Sunday, March 28, 1999

Convention center expansion might help

The Cincinnati Enquirer

        When Nick Vehr lays out Cincinnati's bid to play host to the 2012 Summer Games, it would be nice to show the United States Olympic Committee a plan for an expanded downtown convention center.

        Nice, but not crucial.

        “There's no question that (an expanded center) would be tremendously helpful,” said Mr. Vehr, president of Cincinnati 2012, the group trying to bring the games to town. “But does it have to happen to get the Olympics? No.”

        Civic and business leaders are pushing a plan to more than double the size of the Albert B. Sabin Cincinnati Convention Center. Advocates say the expansion could be completed by 2004.

        Sports programming consultants hired by Mr. Vehr's group have recommended an even larger expansion, with exhibit space that could be converted to a 32,000-seat facility to host gymnastics.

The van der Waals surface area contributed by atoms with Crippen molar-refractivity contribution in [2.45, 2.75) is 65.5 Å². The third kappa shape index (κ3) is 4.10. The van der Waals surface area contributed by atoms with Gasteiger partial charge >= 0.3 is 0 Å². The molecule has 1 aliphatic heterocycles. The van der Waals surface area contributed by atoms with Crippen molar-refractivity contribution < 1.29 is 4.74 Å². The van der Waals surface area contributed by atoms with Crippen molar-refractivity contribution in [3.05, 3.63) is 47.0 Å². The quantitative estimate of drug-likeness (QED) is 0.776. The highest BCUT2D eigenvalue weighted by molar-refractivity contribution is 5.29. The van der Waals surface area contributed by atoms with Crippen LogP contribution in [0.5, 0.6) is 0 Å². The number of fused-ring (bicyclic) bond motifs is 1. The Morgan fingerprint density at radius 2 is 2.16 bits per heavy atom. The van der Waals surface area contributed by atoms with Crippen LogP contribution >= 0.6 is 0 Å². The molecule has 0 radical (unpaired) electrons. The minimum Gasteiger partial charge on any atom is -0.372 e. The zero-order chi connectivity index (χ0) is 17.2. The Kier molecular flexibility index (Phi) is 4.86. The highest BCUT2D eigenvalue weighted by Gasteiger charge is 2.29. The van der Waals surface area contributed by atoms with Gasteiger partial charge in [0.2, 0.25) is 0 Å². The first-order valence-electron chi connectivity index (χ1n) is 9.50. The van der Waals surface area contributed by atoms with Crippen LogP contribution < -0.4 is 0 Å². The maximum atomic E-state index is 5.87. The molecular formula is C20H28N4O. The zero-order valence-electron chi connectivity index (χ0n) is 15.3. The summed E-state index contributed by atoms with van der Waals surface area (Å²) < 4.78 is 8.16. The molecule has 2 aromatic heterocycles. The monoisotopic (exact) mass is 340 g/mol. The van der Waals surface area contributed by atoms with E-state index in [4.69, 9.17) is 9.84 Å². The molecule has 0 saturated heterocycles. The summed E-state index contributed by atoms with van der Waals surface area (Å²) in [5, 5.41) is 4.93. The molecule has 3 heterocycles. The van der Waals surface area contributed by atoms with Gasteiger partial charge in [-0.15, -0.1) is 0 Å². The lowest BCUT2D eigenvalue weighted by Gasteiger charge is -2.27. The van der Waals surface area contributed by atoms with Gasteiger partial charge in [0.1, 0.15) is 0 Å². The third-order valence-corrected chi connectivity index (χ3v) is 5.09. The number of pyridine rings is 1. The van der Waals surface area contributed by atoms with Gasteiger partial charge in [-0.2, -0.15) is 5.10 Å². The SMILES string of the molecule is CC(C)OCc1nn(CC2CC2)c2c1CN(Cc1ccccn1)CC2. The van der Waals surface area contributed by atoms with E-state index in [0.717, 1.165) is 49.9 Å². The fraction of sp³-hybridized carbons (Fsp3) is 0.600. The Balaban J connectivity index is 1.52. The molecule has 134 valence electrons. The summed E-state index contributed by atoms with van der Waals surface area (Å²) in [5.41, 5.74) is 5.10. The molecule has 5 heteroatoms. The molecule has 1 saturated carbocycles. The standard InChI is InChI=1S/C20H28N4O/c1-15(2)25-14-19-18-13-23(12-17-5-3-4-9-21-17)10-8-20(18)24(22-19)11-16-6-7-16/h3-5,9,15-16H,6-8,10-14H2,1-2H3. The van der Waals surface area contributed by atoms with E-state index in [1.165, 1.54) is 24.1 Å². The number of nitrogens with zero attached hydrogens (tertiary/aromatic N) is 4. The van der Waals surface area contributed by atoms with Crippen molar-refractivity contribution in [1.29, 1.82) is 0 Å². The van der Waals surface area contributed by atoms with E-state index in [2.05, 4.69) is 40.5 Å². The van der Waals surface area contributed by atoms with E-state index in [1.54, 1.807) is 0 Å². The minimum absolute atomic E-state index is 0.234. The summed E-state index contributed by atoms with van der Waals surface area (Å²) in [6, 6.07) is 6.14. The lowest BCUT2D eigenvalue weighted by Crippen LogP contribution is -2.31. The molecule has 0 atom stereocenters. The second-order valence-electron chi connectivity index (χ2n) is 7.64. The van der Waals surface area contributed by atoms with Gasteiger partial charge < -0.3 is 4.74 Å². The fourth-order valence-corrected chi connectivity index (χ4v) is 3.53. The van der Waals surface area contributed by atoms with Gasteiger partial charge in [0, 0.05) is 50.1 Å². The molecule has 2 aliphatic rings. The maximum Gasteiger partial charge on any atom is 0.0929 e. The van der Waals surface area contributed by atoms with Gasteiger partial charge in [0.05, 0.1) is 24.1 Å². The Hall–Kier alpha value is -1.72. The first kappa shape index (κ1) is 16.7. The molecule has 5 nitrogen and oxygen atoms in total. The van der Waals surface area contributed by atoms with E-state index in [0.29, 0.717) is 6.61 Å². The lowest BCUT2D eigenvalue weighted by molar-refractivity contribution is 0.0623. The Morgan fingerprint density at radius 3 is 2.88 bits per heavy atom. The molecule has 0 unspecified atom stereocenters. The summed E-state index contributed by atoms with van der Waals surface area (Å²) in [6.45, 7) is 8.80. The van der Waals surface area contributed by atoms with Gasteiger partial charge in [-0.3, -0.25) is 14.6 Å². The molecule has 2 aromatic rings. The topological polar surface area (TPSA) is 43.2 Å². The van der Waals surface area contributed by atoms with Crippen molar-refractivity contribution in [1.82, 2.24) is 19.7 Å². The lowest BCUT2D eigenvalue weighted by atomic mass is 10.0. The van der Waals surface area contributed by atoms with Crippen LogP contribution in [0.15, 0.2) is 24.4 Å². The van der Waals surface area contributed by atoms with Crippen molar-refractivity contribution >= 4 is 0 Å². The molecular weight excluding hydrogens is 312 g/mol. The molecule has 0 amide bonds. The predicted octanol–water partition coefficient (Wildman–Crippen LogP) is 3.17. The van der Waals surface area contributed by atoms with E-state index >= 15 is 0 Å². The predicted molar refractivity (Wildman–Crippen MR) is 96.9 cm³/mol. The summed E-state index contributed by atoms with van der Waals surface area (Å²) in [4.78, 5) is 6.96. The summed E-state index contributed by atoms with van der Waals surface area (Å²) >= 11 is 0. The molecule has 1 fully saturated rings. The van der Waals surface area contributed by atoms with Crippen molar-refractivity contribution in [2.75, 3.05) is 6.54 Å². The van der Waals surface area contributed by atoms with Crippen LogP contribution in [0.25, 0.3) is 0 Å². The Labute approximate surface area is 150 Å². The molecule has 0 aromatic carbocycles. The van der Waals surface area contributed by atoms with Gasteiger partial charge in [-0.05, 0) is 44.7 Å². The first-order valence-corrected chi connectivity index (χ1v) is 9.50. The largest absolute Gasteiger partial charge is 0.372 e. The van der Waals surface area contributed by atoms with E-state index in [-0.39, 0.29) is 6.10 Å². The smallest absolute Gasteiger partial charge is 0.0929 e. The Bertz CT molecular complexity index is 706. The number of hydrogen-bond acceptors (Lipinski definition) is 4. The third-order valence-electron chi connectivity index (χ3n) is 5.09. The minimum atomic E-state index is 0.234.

Mr. Vehr stressed that the idea hasn't been presented to convention center proponents and isn't part of the public debate surrounding the expansion.

        Still, an even larger expansion could be one of the biggest legacies left behind if the games were held here, he said. “When you're thinking 13 or 14 years ahead, it's time to think about those things,” Mr. Vehr said.

        Atlanta's Georgia World Congress Center, with its whopping 950,000 square feet of exhibit space, was home to the 1996 Summer Olympics international broadcast center as well as seven sporting events, including fencing, judo and weight lifting.

        The Georgia Dome housed gymnastics, basketball and the finals of team handball.

        It's unclear, though, how big an exhibit hall Cincinnati would have to offer.

        Proponents of the convention center expansion have no funding for the project, estimated to cost $325 million to $350 million. And there is opposition to the expansion from conservative, anti-tax activists who argue the public shouldn't be asked to support yet another major building project.

        But having the venue space and infrastructure ready now is not as important as convincing the International Olympic Committee that the city would do whatever it takes to get ready in time for the games, said Laurie Olsen, who was director of communications at the Atlanta Committee for the Olympic Games.

        “Just because you're not ready to host the Olympics now doesn't mean you won't be ready in 2012,” she said.


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